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THU0376 Potential Role of Interleukin 32 in Lupus Nephritis Pathogenesis
  1. S. Truglia1,
  2. C. Alessandri1,
  3. F. Ciccia2,
  4. A. Rizzo3,
  5. T. Colasanti1,
  6. F. Miranda1,
  7. F.R. Spinelli1,
  8. F. Ceccarelli1,
  9. G. Triolo2,
  10. G. Valesini1,
  11. F. Conti1
  1. 1Dipartimento di Medicina Interna e Specialità Mediche, Policlinico Umberto I, Sapienza Università di Roma, Rome
  2. 2Dipartimento di Medicina Interna, Divisione di Reumatologia, Palermo
  3. 3Ospedali Riuniti Villa Sofia-Cervello, Palermo, Palermo, Italy

Abstract

Background Lupus nephritis (LN) affects up to 70% of patients with systemic lupus erythematosus (SLE) and is a major cause of morbidity and mortality. There is compelling evidence demonstrating that resident renal cells can directly contribute to renal inflammation through their ability to secrete cytokines, chemokines, and glycosaminoglycans. Interleukin 32 (IL32) is a recently described cytokine with an important role in both innate and adaptive immune responses. IL32 exhibits several properties typical of proinflammatory cytokines by inducing the maturation and activation of dendritic cells, resulting in Th1 and Th17 polarization, and endothelial activation. In addition, overexpression of intracellular IL32 aggravated the secretion of interstitial collagenase, gelatinase, and collagenase 3 that are implicated in glomerular basement membrane damage.

Objectives To evaluate serum concentration of IL32 in LN patients and its expression in renal biopsy samples.

Methods Serum samples were obtained from 28 LN patients who underwent a renal biopsy as part of the routine clinical assessment, 30 SLE patients without renal involvement (non renal SLE), and 10 healthy controls (HC) matched for sex and age. Sera were collected and stored at -20°C until use. Serum IL32 concentrations were measured using ELISA (R&D system). IL32, expression was also evaluated in renal biopsy samples of patients with active LN (n=20) by using a polyclonal rabbit anti-human IL32. As control, normal perilesional kidney tissue from patients undergoing nephrectomy for kidney malignancies were used. Patients' demographic, clinical and serological data were recorded in an electronically-filled database. All the patients signed a written informed consent and local Ethical Committee approved the protocol. Data were expressed as mean ± standard deviation or median and interquartil range (IQR) when appropriate (non parametric distribution). A p value ≤0.05 was considered significant.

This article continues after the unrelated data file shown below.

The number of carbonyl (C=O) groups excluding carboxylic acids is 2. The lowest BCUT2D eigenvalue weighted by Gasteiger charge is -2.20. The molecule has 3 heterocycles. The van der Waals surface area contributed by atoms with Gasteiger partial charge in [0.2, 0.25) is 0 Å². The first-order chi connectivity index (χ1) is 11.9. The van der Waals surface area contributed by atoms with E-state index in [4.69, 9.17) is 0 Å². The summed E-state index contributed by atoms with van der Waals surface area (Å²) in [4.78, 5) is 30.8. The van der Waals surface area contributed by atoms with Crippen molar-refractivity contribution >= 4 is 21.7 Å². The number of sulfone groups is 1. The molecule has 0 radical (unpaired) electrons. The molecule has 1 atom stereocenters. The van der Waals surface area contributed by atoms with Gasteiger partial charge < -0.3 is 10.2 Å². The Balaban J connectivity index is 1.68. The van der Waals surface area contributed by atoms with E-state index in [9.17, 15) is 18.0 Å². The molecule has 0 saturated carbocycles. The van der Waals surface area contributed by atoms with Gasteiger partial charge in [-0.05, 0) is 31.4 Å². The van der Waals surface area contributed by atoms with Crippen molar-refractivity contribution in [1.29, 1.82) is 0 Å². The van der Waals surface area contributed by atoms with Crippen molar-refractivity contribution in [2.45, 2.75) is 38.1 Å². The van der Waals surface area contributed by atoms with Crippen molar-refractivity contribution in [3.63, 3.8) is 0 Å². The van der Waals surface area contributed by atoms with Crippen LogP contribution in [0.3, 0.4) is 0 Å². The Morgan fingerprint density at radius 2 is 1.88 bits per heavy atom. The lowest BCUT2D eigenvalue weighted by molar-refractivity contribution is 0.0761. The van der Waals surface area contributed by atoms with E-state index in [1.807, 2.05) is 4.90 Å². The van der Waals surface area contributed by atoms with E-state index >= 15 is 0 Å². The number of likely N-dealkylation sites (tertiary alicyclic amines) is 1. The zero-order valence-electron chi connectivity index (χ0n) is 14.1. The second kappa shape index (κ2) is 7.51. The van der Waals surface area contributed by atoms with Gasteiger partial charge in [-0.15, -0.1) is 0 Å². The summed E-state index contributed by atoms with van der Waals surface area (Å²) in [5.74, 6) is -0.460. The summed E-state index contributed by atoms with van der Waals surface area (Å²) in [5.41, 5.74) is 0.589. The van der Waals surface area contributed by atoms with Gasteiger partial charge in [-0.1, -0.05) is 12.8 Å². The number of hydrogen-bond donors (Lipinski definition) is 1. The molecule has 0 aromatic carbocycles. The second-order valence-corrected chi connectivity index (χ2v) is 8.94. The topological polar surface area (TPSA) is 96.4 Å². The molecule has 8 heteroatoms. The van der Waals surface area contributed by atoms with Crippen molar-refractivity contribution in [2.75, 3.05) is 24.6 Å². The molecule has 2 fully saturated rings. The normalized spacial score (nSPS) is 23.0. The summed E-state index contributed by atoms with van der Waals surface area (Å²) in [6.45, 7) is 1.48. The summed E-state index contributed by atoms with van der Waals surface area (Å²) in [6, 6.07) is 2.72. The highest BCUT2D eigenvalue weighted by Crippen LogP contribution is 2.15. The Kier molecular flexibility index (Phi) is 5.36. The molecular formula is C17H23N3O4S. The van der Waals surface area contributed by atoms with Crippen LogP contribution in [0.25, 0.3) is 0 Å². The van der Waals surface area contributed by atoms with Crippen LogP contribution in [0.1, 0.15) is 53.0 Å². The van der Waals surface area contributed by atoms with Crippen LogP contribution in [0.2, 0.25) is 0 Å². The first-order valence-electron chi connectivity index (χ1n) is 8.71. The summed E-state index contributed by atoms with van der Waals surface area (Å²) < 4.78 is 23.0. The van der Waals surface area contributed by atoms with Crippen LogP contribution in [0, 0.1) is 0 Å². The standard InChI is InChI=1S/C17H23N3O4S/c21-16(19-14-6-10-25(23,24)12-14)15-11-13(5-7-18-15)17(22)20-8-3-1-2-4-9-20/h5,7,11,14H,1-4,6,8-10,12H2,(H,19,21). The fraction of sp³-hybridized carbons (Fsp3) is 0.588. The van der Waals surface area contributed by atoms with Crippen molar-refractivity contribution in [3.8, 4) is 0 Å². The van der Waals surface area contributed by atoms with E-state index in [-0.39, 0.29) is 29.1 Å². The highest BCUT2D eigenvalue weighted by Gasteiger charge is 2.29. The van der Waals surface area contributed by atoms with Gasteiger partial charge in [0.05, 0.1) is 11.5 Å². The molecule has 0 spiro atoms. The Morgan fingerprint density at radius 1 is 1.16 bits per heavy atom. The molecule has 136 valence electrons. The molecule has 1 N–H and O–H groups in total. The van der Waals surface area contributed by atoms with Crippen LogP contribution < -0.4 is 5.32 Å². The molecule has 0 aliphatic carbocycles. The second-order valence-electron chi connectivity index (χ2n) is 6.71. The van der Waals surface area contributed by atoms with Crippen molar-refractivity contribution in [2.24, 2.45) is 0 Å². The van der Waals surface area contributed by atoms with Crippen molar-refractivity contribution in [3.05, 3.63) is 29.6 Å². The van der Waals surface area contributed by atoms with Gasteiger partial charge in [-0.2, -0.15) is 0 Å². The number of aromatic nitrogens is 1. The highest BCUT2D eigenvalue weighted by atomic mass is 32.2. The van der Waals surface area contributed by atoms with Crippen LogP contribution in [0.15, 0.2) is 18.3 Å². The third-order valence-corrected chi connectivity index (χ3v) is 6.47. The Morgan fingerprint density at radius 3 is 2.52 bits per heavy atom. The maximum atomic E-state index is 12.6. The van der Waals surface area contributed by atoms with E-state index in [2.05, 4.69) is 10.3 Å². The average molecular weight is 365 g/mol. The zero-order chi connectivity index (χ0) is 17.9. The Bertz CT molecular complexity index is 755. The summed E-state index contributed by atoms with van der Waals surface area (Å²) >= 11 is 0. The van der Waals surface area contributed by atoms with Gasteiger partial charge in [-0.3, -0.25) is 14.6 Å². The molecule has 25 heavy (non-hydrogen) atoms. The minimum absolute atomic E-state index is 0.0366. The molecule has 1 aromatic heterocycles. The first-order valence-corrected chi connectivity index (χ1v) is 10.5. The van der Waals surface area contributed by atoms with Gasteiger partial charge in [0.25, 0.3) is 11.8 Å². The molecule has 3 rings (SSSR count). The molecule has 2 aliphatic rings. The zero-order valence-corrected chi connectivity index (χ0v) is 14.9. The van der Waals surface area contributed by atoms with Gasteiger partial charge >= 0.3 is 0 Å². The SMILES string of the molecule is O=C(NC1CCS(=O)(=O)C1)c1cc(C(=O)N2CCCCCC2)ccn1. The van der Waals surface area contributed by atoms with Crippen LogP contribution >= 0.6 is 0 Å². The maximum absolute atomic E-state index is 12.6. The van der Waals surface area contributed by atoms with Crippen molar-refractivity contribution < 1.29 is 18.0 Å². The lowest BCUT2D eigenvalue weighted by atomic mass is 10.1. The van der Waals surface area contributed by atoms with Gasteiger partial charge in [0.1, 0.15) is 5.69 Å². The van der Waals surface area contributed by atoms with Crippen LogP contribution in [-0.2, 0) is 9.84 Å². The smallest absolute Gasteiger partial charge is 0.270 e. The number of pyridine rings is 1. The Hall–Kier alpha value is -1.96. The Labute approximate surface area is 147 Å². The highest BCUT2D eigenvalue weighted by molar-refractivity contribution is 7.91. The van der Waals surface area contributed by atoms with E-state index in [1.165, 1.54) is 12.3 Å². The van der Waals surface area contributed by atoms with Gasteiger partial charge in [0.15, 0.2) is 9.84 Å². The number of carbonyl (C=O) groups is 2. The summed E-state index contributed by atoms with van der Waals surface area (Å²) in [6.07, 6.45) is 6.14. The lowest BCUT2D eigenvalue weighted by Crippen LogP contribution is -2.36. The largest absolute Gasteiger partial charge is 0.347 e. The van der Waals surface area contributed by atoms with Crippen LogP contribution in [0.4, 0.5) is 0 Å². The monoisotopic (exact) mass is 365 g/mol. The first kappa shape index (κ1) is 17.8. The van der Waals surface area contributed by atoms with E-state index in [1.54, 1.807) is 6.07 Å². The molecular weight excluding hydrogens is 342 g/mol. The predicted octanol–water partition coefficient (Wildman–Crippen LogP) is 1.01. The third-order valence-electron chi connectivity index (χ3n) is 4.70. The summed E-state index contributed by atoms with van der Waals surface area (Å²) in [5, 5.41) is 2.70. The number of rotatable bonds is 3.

Results The twenty-eight LN patients included in this study were all Caucasian (2 male and 26 women) with a mean age at renal biopsy of 36.8±11.5 years and a mean disease duration of 9.74±11.42 years. Non renal SLE patients (3 male and 27 female) showed a mean age of 46 years ±17 and a mean disease duration of 18±7 years. We found that IL32 serum levels were significantly higher in patients with LN (median 2210, IQR 2404) compared to non renal SLE patients (median 1254, IQR 1334 pg/ml) (p=0.019). No significant difference in IL32 serum levels between LN patients and HC was found. IL32 expression was strongly expressed in renal biopsy samples of LN patients, especially in patients with class III and IV LN, compared to controls (for detail view Figure.1). Analysis of tissue distribution demonstrated IL32 expression in epithelial cells of proximal and distal tubular segments and among mesangial cells. IL-32-expressing cells were also observed among infiltrating inflammatory mononuclear cells scattered in the peri-tubular interstitium.

Conclusions Data from this study showed increased serum and tissue levels of IL32 in LN patients, suggesting a potential role for IL32 in the pathogenesis of LN.

Disclosure of Interest None declared

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